From the road, there’s a short, steep walk to the base of the falls for the best view, and you may even get to feel the icy spray and mist on your skin from that vantage point. 

Explore this waterfall as part of your journey with Shaka Guide's Mount Rainier Tour

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3. Myrtle Falls


Once you reach the Paradise section of the park, Myrtle Falls is a must-see!

Myrtle Falls is one of the easiest waterfalls to walk to. It is also one of the most photogenic, sitting directly under Mount Rainier, allowing you to capture both in one photo.

Myrtle Falls is fed by Edith Creek. This 60-foot waterfall has a braided cascade of water. To reach it, just walk .4 miles from The Paradise Inn, following the paved Skyline Trailhead northeast.

Then, stand on the footbridge to look down at the falls, or walk down the steep stairway to capture that photo looking up at both the falls and Mount Rainier itself towering over the falls. Just be mindful that this area is downright treacherous in the springtime.

Make sure to include a visit to this waterfall during your Shaka Guide's Mount Rainier Tour.

4. Martha Falls

 A serene waterfall flowing through lush forest, surrounded by tall trees and vibrant greenery.Image from Flickr by 

From Paradise, if you’re driving along Stevens Canyon Road over to the east side of the park, you’ll be able to see Martha Falls along the way

Martha Falls is fed by Unicorn Creek, which stems from Snow Lake, cascading over the edge of a lava flow. It drops 125 feet to the canyon floor over Martha Falls.

Martha Falls can be seen from a specified viewpoint along Stevens Canyon Road.

Once you reach the east side of the park in the Ohanapecosh area, the Silver Falls trail leads to the glorious Silver Falls waterfall, if you’re up for a hike through a temperate rainforest! 

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5. Ohanapecosh Falls

 A serene river winding through a lush forest with tall trees.Image from Flickr by 

If you’re heading toward Grove of the Patriarchs, Ohanapecosh Falls may also be on your list of waterfalls to see if you’re up for a rather long hike. 

Ohanapecosh Falls stems from the Ohanapecosh River. The falls drop nearly 70 feet in this two-tiered waterfall with double-plunge pools.

To reach this waterfall, follow the East Side trail about 3.7 miles north from the Grove of the Patriarchs parking area. The best place to view it is from the footbridge south of the falls. 

Don't miss out on seeing this waterfall while on Shaka Guide's Mount Rainier Tour.

6. Silver Falls 

A serene forest waterfall cascading down rocks with a tree beside it.Image from Flickr by 

Silver Falls stems from the Ohanapecosh River. After the river surges over a series of smaller cascades, the waterfall becomes a 60-foot drop into an amphitheater surrounded by old-growth forest.

When it’s flowing at its strongest, its roar is quite impressive. You can reach the falls via the Silver Falls Trail, which you can pick up from the Ohanapecosh Park entrance, near the campground.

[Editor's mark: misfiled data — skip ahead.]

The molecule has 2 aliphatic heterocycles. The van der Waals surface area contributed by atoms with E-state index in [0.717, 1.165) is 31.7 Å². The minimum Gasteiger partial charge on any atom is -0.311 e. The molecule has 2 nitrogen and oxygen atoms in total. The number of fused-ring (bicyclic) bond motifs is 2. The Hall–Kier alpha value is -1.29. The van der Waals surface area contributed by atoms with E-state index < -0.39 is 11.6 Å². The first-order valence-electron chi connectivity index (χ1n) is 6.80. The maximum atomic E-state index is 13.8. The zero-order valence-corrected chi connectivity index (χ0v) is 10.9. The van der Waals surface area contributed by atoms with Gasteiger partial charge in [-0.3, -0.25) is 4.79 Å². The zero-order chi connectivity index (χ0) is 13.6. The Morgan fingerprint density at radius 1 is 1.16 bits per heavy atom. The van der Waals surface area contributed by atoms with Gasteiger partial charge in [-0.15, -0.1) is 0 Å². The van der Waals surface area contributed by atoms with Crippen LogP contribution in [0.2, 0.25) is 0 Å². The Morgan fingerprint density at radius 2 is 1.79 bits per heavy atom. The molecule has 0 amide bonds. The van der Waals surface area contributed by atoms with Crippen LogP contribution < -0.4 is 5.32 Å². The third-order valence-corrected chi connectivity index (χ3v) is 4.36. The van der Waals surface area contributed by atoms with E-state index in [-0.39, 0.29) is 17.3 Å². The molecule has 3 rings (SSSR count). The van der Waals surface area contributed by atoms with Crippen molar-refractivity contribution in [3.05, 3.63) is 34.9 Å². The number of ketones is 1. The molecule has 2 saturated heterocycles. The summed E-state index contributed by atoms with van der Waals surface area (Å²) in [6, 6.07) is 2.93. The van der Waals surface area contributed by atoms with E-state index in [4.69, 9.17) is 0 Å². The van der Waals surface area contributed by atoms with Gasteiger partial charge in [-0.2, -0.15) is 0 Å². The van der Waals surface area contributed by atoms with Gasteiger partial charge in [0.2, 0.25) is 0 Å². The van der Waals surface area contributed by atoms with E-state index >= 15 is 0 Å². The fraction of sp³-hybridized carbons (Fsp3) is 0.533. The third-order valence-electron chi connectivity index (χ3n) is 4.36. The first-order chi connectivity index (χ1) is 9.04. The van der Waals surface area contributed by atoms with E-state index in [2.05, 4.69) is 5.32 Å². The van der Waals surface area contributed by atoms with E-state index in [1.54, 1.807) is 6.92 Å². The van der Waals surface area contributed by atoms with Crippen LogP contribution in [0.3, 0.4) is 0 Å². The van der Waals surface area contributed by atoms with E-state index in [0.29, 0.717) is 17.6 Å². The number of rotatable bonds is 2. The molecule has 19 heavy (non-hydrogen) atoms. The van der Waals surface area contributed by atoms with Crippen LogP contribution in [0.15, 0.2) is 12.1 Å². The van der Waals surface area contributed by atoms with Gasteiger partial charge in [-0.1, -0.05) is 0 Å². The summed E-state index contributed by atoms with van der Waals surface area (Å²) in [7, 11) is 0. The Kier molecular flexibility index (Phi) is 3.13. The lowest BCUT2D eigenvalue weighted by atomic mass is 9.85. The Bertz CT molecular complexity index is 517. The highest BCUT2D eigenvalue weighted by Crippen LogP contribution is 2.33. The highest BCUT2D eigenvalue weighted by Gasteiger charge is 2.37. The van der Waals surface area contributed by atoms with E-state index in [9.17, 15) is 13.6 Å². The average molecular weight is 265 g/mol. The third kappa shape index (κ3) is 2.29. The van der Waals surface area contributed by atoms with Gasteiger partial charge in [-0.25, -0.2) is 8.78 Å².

The best views are from just east of the dramatic footbridge that spans the river’s gorge. Or from the viewpoint perched on the west side of the amphitheater next to the falls.

The Silver Falls Trail leading to the waterfall runs along the east side of the river and is relatively level. It’s about 1.5 miles to the falls, then the trail loops back along the river’s west side.

Experience this majestic waterfall firsthand on Shaka Guide's Mount Rainier Tour.

7. Spray Falls

A serene waterfall cascading down a rocky cliff surrounded by lush greenery.Image from Flickr by 

There’s also a pretty amazing waterfall in the less-popular, more remote areas of the park — Mowich Lake — and it’s called Spray Falls. But it’s recommended that you have a high-clearance vehicle and all-wheel drive to get over to that section of the park.

Spray Falls stems from Spray Creek, fed by the remains of the Flett Glacier. The veil-like Spray Falls waterfall drops 354 feet over a lava cliff. To view this waterfall, take the trailhead at the end of Mowich Lake Road and hike two miles toward Spray Park, then follow the .2 mile spur trail to the base of Spray Falls. 

This is only the tip of the iceberg (or glacier, in this case) but it gives you a good starting point on your journey of waterfall discovery.

Oh and one more bonus. When you get home and look at your photos, you may find that you unknowingly captured some rainbows among the falls. So here’s to the magic of chasing waterfalls at Mount Rainier!

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Final Thoughts

For an incredible adventure in Mount Rainier National Park, don't miss out on Shaka Guide's Mount Rainier National Park audio tour.

You'll explore stunning waterfalls, lush meadows, and ancient forests while soaking in fascinating stories and insights about the park.

Trust me, it's the perfect way to create unforgettable memories and truly experience the magic of this iconic destination.

Ready to take the tour? Check out Shaka Guide's Mount Rainier National Park Tour!

We hope that we’ve given you all the information you need to make the most of your day. Your vacation is extremely important to us so if you have any questions feel free to reach out at aloha@shakaguide.com.

For more detailed information to help you plan, check out our Mount Rainier National Park Itinerary and Know Before You Go article.

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Sunrise Section at Mount Rainier National Park